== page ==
JTink
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JTink
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In reply to AdaH


Date: 1/20/11 12:30 PM

I don't have a bread machine and never wanted one. I love to work my own dough. You can usually just sit the bowl of dough on a quilted potholder or a towel on your kitchen counter, then cover the bowl full of dough with another towel. This should do the trick. If you want to make it rise a little faster and you are unsure if your kitchen is warm enough for a rising on the counter, fill a shallow bowl or pie plate with very warm/ hot water, place it on the bottom rack of your oven. On the rack above, place your bowl of dough, covered with a small kitchen towel. It will rise and your entire oven will look like a sauna when you open the door I usually take that opportunity to wipe down the oven with a paper towel. I have never had good luck with actually turning the oven on and letting it rise. It's a dry heat and I've always had better luck with the moist heat. Enjoy making your bread. It's so easy. Dinner rolls are always something fun to start with. If you haven't done so, you might want to chech out BreadWorld.com. It's the web site to Fleischmann's yeast. They have some wonderful recipes on there.

Elona
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In reply to AdaH


Date: 1/20/11 12:36 PM

A little warmth encourages the yeasts to grow in an orderly way. If your oven has a pilot light, that's a nice level of warmth.

My mother grew up on a farm and made the family's bread from the time she was a young girl. Man, she was a dynamite baker; her bread would knock your socks off, and she did it as naturally as breathing!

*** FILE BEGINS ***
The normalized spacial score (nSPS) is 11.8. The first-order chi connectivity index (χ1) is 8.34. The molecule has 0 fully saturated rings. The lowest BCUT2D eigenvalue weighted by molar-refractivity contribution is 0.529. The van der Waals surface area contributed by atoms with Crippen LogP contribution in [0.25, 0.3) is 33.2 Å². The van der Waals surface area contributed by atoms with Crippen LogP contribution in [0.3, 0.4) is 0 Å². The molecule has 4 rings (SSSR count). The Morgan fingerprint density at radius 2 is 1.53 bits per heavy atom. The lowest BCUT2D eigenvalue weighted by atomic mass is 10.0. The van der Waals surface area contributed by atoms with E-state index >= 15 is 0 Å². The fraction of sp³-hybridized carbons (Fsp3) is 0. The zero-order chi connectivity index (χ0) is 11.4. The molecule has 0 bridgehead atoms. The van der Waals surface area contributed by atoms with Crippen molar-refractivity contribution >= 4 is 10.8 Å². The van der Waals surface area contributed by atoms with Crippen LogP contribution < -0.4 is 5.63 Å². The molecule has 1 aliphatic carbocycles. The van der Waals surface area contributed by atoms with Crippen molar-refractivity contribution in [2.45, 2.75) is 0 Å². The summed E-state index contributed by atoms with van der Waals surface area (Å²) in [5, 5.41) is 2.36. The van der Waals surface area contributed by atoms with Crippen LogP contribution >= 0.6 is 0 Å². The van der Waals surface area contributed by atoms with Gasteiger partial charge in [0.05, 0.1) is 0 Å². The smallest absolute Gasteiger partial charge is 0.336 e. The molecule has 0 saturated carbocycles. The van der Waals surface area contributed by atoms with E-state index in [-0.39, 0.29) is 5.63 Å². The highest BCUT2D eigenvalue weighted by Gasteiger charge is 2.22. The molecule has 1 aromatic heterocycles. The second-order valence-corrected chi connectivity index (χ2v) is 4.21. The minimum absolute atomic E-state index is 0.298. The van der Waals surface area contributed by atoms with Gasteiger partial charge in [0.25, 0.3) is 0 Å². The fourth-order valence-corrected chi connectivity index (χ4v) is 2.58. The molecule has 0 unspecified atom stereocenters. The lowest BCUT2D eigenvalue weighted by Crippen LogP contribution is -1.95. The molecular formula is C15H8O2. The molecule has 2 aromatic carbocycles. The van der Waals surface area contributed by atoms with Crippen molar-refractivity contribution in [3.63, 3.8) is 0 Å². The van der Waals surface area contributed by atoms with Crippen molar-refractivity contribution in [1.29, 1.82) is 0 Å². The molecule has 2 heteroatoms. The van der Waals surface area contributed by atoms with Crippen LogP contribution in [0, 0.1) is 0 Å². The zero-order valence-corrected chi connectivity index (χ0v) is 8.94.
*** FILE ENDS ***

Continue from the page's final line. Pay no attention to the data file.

As a grown woman, living in a house that was cold in the winter, she'd put the bread to rise on an ordinary heating pad set to the lowest setting. That and covering the bowl with a towel produced happy dough.

In the summer, she didn't use any heating device. The bread was fine rising on the counter, covered with a tea towel.

purplebouquet
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purplebouquet
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Arkansas USA
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Date: 1/20/11 1:11 PM

I wish I'd make a good grain bread, one with lots of whole grains, seeds and nuts and a chewy, cut-your-teeth-on crust. If anybody has a good recipe, please share it.

I will post my baguette recipe in turns, which is so good a real Parisian asked for the recipe. :)

Claudia


ryan's mom
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ryan's mom  Friend of PR
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Date: 1/20/11 2:02 PM

Put it in a bowl slightly greased with a little oil. Put a damp towel over the bowl. I start preheating the oven and put the bowl on the cooktop. This way the oven preheats and the dough rises in a warm area.

I don't always do this, sometimes it's just a rise with a damp towel on the kitchen counter. It will rise whether it's warm or not, but the time may vary.

You can slow rise too. That is best for pizza dough because it will improve the taste of the dough. Make the dough, throw it into a sealed freezer bag, then let it rise overnight. Use it the next day.

Truthfully, I don't pay that much attention to "warm area". Just make sure it is covered so it doesn't dry out. It will rise, maybe slower though.

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Big 4 Pattern size 12, RTW bottom: 6, RTW jacket 8, RTW top (no size fits me well!)
Measurements: 34 HB/36 FB (34C bra)/27.5/36 (and working hard to keep it that way.)
Machines: Sewing: Elna 760, vintage Kenmore Model 33 (1967), Janome Gem Gold 3, Singer Model 99, Singer 221/Featherweight. Sergers: Babylock Imagine and Babylock Enlighten. Embroidery Only: Janome 300E. Embroidery/Sewing Combo: Brother Dream machine. Coverstitch: Babylock BLCS. Straight Stitch: Janome 1600P.